# Mathematics and neurodegenerative diseases

Neurodegenerative diseases, such as Alzheimer's (AD) or Parkinson's disease (PD), are complex and multiscale phenomena. What are the primary mechanisms driving the long-term development of neurodegenerative diseases? What insights can we gain from the large volume of available patient neuroimaging data and how can this data be used in mathematical models?

## Interacting proteins in neurodegenerative diseases

### Brief synopsis

Some neurodegenerative diseases, such as progressive supranuclear palsy, are primarily described by the propagation of a single misfolded protein species. Others, such as Alzheimer's or Parkinson's disease, have more than one misfolded protein population; these populations can interact to exacerbate disease progression. Interaction is an important mechanism in these diseases and clinical experiments suggest a means of interaction that can be modeled mathematically and tested in silico.

### What I am doing

I have developed and analyzed a model of interacting proteins in Alzheimer's disease and further examined traveling wave solutions. I also developed a high-performance scientific computing library to solve my model (movie, left) of AD on a domain created from the brain imaging data of 426 patients. I am currently working on model extensions, machine learning and inference applications coupling AD, or PD, models to patient imaging data.## Clearance in neurodegenerative diseases

### Brief synopsis

Clearance is a fundamental mechanism in neurodegeneration. Experiments, in mice, suggest that the failure of brain clearance systems may play a central role in neurodegenerative diseases. Using analysis and scientific computing, mathematical models of clearance can investigate human pathology where experimental results are largely unavailable.

### What I am doing

Alongside experimental collaborators at Cambridge, I showed that the equations governing misfolded protein aggregation yield a*critical clearance*. This value mitigates the proliferation of misfolded proteins and, ultimately, the onset of neurodegenerative disease. Based on my earlier work, I am now collaborating with experimentalists, from Norway, on patient-data driven mathematical modeling investigating the effect of glymphatic clearance in AD development (movie, right).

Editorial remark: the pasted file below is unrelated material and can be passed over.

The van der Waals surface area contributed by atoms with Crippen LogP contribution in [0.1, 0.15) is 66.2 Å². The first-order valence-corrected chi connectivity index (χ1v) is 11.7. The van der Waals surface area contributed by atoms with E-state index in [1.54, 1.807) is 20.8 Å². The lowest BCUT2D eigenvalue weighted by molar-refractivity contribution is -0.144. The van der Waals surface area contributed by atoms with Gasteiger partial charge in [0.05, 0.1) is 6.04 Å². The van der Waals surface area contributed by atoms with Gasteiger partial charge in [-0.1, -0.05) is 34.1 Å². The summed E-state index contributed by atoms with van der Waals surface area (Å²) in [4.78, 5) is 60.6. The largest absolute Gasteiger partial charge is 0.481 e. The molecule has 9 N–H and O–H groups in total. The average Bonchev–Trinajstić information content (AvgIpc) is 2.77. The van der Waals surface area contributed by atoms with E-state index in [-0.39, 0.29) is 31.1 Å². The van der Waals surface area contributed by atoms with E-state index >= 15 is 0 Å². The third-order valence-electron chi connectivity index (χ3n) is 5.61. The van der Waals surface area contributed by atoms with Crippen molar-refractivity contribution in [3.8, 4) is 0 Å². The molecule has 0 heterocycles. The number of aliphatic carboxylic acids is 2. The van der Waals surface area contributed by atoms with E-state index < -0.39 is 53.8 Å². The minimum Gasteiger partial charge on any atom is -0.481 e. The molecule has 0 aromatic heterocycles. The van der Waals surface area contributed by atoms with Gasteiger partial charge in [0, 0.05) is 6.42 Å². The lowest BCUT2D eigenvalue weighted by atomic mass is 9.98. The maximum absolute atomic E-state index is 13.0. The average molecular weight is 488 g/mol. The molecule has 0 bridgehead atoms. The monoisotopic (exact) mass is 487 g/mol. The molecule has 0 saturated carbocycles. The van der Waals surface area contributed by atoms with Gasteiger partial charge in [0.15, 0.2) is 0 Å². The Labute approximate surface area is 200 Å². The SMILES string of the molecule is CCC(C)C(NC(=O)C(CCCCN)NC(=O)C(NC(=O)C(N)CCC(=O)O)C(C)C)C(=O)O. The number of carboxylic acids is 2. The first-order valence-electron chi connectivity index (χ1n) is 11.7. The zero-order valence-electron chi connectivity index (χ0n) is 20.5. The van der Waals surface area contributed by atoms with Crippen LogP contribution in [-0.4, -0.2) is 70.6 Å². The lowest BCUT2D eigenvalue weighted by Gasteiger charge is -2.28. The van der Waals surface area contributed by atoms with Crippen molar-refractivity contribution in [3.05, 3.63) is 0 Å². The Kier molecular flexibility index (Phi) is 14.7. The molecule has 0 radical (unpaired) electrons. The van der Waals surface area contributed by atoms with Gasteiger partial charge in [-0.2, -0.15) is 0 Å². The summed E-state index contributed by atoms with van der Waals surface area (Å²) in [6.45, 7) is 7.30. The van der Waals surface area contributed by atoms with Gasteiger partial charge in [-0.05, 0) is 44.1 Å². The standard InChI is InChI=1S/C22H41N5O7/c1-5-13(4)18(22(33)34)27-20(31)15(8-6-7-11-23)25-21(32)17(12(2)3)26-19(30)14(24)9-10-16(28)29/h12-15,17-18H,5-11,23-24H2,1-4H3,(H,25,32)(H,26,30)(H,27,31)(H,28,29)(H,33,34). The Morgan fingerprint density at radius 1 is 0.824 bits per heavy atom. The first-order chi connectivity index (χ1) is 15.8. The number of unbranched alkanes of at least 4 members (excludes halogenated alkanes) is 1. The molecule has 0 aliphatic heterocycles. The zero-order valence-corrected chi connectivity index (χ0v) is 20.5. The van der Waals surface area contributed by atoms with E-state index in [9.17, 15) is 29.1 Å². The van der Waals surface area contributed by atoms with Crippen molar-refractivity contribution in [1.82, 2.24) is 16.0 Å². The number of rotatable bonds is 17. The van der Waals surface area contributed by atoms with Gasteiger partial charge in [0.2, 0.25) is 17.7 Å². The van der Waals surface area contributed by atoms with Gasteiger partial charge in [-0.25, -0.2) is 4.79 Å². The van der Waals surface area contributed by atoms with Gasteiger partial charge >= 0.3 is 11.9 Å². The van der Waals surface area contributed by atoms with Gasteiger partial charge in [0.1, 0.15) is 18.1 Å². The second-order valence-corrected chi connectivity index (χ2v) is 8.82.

## Disease staging and topology in network mathematical models

### Brief synopsis

Much like disease outbreaks, neurodegenerative protein misfolding is often thought to spread from one or more
epicenters within the brain. Clinical experiments suggest that important diseases, such as Alzheimer's and
Parkinson's disease, spread their pathology in a structured progression, called a *staging pattern*,
throughout the brain. It is important for mathematical models to reliably reproduce clinically observed
staging behavior.

### What I am doing

In a recent study, I have considered
the staging problem using a Fisher-Kolmogorov model of Alzheimer's disease tauopathy. The primary conclusion is
that the *balance of growth and diffusion* affects the correct staging but this effect is coupled with the *topology*
of the brain graph constructed for the individual patient (movie, left). My work highlights the need for further
mathematical studies of staging and for the quantification of model uncertainty introduced by clinical tractography
and patient graph construction.

## Scientific Computing and network neurodegeneration

### Brief Synopsis

Over the last decade, the network neurodegeneration models typically used by clinicians have been simple diffusion systems posed on low-resolution brain graphs. More sophisticated mathematical models are coupled, stiff nonlinear systems of diffusion-reaction type. Solving modern mathematical models on high-resolution brain connectomes, in a reasonable amount of time, is out of the reach of many, if not most, in the brain research community.

### What I am doing

I have developed an extensible scientific computing library for solving large, stiff mathematical models on high-resolution
brain brain graphs. The library is built on the parallel, high-performance
Sundials package and the VTK
visualization library. I implemented, solved and visualized the models on this page using my library. **PrYon** is a
Python version of my library; enabling easy access, for students and researchers alike, to powerful
mathematical network neurodegeneration solvers that can be used alongside machine-learning methods. PrYon will be
released as open-source software.